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“Things To Come”

For surely I know the plans I have for you, says the Lord, plans for your welfare and not for harm, to give you a future with hope. -Jeremiah 29:11-NRSV

These days we hear a lot about living in the present—“go with the flow,” “seize the day,” “enjoy the moment,” “have it now.” And while, in the right context, these ideas have merit, they also can muddy our efforts to live full lives.

It is not without significance that when God reveals his plan for our life, an inescapable characteristic is that much of it is about the future. It is promise. So, much of the experience is anticipation. Anticipation is a powerful thing. Looking ahead to some desired event, a trip, a family get together can bring as much or more pleasure than the actual event. Negative anticipation can create dread, fear that is worse than what we actually encounter.

God has done a lot to help us have a holy anticipation. And if we don’t pay attention, we can really get in trouble with false assumptions and expectations about what God is doing in our lives and the world.

Joel Barker in his book, Future Edge tells about a man driving on a curvey, dangerous mountain road. As he comes around a curve, he sees this red convertible, careening back and forth across the road. The driver is a pretty, young, blond woman.
He slams on the brakes, and heads for the shoulder to avoid her. At the last minute she swerves and narrowly misses him. As she passes, the woman driver screams at him, PIG!
His face red with anger, he yells back at her, WENCH!” Muttering to himself he steps on the accelerator hits the curve at full speed and crashes into the biggest pig he has ever seen standing in the middle of the road. (as told by Maxi Dunnam)

Anticipation lets us risk as we break out of such assumptions to see a new vision of the world and the future. It will enable us to see beyond ourselves and beyond the obstacles.

God’s word to us warns us that things are not always what they seem to be. Looking around us doesn’t give us a whole lot of evidence for what we are told the final outcome will be.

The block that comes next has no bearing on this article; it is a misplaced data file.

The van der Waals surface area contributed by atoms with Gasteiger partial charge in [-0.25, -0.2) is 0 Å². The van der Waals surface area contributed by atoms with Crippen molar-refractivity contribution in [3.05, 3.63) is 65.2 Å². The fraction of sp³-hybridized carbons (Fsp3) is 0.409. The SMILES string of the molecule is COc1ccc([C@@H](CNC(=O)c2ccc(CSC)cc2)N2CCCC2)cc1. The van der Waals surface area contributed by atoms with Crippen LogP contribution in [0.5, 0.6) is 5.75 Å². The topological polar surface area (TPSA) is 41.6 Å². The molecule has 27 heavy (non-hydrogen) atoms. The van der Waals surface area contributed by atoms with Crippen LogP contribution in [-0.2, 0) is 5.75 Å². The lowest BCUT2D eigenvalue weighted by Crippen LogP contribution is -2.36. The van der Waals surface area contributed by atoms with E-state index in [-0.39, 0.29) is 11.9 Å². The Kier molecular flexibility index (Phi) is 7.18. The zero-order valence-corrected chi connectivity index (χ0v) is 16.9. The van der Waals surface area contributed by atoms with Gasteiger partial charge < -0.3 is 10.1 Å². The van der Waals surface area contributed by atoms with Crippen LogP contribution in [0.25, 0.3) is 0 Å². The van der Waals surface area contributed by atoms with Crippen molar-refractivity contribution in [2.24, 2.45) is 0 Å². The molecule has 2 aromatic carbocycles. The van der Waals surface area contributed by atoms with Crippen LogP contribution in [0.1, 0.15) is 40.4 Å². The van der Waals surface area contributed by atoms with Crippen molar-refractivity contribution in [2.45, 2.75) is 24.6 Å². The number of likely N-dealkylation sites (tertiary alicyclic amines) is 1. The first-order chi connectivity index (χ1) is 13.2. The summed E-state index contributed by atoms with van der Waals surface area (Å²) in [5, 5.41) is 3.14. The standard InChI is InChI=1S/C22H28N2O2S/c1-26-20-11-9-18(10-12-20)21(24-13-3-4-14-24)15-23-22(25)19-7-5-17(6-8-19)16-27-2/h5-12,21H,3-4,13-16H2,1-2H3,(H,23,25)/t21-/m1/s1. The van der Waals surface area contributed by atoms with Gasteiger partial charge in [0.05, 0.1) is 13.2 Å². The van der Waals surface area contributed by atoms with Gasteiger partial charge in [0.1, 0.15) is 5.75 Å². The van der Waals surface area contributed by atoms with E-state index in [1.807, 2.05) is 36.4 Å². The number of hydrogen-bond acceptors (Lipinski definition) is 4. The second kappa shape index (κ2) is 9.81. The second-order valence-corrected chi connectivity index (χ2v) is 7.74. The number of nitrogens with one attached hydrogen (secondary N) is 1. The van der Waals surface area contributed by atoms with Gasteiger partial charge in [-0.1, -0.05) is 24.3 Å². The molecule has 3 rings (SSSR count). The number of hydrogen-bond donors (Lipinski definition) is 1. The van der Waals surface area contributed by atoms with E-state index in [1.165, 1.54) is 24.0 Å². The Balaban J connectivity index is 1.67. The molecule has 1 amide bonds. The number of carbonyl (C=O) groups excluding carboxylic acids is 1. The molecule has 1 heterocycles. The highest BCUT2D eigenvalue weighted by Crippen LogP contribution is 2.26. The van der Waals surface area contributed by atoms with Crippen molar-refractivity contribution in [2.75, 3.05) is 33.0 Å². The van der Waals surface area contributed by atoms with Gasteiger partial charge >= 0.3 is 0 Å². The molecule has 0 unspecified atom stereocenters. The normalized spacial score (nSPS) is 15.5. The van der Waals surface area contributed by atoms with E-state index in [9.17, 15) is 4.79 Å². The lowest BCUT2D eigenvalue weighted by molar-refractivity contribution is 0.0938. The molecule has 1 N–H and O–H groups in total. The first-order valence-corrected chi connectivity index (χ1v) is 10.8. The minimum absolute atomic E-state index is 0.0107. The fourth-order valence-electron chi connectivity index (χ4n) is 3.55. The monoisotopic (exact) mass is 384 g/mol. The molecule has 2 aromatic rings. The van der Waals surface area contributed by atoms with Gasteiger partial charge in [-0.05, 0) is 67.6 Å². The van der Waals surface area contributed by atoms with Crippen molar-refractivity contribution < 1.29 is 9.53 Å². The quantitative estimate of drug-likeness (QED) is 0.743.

In Birmingham, England, there is a store called Louis’. It’s a great chain store in one of the main streets, and it wanted to expand. But a little chapel of Quakers, a Friends Meeting House stood in the way. The store sent a letter to the leaders of this Friends Meeting house:

“Dear Sirs,
We wish to extend our premises. We see that your building is right in the way. We wish therefore to buy your building and demolish it so that we might expand our store. We will pay you any price you care to name. If you will name a price we will settle the matter as quickly as possible.
Yours, Sincerely.

They got this letter back:

Dear Sirs:
We in the Friends Meeting House note the desire of Louis’ to extend. We observe that our building is right in your way. We would point out, however, that we have been on our site longer than you’ve been on yours, and we are so determined to stay where we are that we will happily buy Louis’. If therefore you would like to name a suitable price we will settle the matter as quickly as possible. –by Donald English

Can you imagine how the person from Lewis who read that letter must have been laughing? A little Quaker Meeting House will buy Lewis’! All of that would change when they saw, “Signed, Cadbury.”

Yep. Cadbury, as in England’s Cadbury chocolate candy. They are Quakers. Who signs the letter makes all the difference.

The promise of heaven, eternal life is signed by God.

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One Response

  1. soo good!:) x

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